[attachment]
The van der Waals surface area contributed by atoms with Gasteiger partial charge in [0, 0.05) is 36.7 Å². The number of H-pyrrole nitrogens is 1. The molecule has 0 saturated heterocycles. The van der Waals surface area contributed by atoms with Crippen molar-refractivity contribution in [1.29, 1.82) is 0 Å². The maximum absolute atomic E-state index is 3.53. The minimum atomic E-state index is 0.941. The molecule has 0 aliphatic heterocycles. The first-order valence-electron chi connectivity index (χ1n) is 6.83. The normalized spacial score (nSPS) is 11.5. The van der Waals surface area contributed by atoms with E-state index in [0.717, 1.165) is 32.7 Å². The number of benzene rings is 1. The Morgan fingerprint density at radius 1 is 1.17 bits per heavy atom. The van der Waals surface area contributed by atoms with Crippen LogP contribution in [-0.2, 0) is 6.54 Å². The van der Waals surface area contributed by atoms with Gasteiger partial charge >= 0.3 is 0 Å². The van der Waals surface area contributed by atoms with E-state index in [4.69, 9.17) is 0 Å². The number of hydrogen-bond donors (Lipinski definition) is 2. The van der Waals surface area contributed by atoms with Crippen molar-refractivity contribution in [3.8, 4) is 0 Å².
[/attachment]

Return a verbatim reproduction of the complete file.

The van der Waals surface area contributed by atoms with Gasteiger partial charge in [0, 0.05) is 36.7 Å². The number of H-pyrrole nitrogens is 1. The molecule has 0 saturated heterocycles. The van der Waals surface area contributed by atoms with Crippen molar-refractivity contribution in [1.29, 1.82) is 0 Å². The maximum absolute atomic E-state index is 3.53. The minimum atomic E-state index is 0.941. The molecule has 0 aliphatic heterocycles. The first-order valence-electron chi connectivity index (χ1n) is 6.83. The normalized spacial score (nSPS) is 11.5. The van der Waals surface area contributed by atoms with E-state index in [0.717, 1.165) is 32.7 Å². The number of benzene rings is 1. The Morgan fingerprint density at radius 1 is 1.17 bits per heavy atom. The van der Waals surface area contributed by atoms with Crippen LogP contribution in [-0.2, 0) is 6.54 Å². The van der Waals surface area contributed by atoms with Gasteiger partial charge >= 0.3 is 0 Å². The van der Waals surface area contributed by atoms with E-state index in [4.69, 9.17) is 0 Å². The number of hydrogen-bond donors (Lipinski definition) is 2. The van der Waals surface area contributed by atoms with Crippen molar-refractivity contribution in [3.8, 4) is 0 Å².